The Goal(post)-Oriented Pilgrimage Commentator Frank Deford tells of a 56-year quest by a man who set out to visit all of the Division I college football stadiums in the nation.
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The Goal(post)-Oriented Pilgrimage

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The Goal(post)-Oriented Pilgrimage

The Goal(post)-Oriented Pilgrimage

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RENEE MONTAGNE, Host:

If you are a sports fan, especially a college sports fan, it's not been an easy time lately. It seems we've heard about scandal after scandal. So in this morning's commentary, Frank Deford hopes to cheer you up.

FRANK DEFORD: All right, so the University of Miami has been caught in a humongous football scandal following Ohio State, North Carolina, Tennessee, Oregon. And, as the King of Siam used to say: Et cetera, et cetera, et cetera. What's more to add? The sport is totally out of control, and neither the college presidents nor the NCAA can do anything but make dopey, empty promises. So why bother?

Let me instead tell you a nice college football story. It is about a quest.

On November 13th, 1954, young Dick Wessels, a high-school sophomore, went to a football game at Purdue. Fifty-six years and 264 days later, this August 4th, 2011, Richard H. Wessels, a labor lawyer from Geneva, Illinois, arrived at Bulldog Stadium, home field for Fresno State. He had done it. Wessels had visited the stadiums of all 120 Division One college football teams.

I mean, sports fans tend to like to collect stuff. I've heard of fans going to all major league parks. I've met people who spend their time going to sports Halls Of Fame. Autographs, cards, et cetera, et cetera, et cetera. But 56 years and change to go to 120 stadiums from Massachusetts to Hawaii, this takes the cake.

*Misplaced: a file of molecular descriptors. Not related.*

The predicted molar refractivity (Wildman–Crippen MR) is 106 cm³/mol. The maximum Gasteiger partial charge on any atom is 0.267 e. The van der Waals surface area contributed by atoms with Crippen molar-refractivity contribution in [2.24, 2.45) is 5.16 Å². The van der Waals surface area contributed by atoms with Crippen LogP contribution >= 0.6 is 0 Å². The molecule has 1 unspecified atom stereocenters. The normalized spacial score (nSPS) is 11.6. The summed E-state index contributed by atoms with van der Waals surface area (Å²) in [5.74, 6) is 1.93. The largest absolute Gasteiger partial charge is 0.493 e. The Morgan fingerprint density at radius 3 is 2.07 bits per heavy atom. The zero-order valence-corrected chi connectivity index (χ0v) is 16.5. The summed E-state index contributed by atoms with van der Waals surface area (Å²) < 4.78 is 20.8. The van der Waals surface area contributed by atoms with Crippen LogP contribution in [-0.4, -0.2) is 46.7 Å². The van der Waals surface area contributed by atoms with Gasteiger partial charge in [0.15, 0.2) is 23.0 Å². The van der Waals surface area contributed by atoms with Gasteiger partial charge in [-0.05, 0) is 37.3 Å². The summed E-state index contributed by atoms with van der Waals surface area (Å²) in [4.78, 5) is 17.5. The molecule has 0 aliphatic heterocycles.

I'm a quester, Dick Wessels says. I'm a leaf blowing in the wind.

Think of it. Places like Boise State, which The Quester visited July 26th, on what he calls my last push, didn't exist as a four-year school when he began his pilgrimage. Usually, too, he must travel alone. His wife, he says, thinks he's a fine fellow, but nuts in this one particular territory.

Nonetheless, if Wessels hits the highways and byways all by his lonesome, he finds plenty of company. Athletic directors, fascinated by his quest, often personally escort him around their stadium. He's the part owner of a minor- league baseball team, the Kane County Cougars, so in season, he usually goes to a minor-league game at night.

And, he also loves opera. So, on the pigskin path, he seeks that out too. During his final climb to the college football summit - Washington State, Idaho, Boise, Nevada-Reno, San Jose State, Fresno - Wessels diverted to Denver and saw five operas. Yes, "Buckle Down, Winsocki" one day, "Un Bel Di" the next.

Now that the long journey has ended, Wessels says: I'm taking a rest for awhile. But he does sometimes admit to a hankering to visit all the existing minor-league baseball parks. He has, after all, a head start on that. And with only another couple hundred or so to go, Wessels should be able to knock that off by, oh, the mid 21st century. Not to mention, on the side, hear a lot more "Carmens" and "Aidas," "Madame Butterflies" and "La Traviatas."

MONTAGNE: Commentator Frank Deford joins us each Wednesday from member station WSHU in Fairfield, Connecticut.

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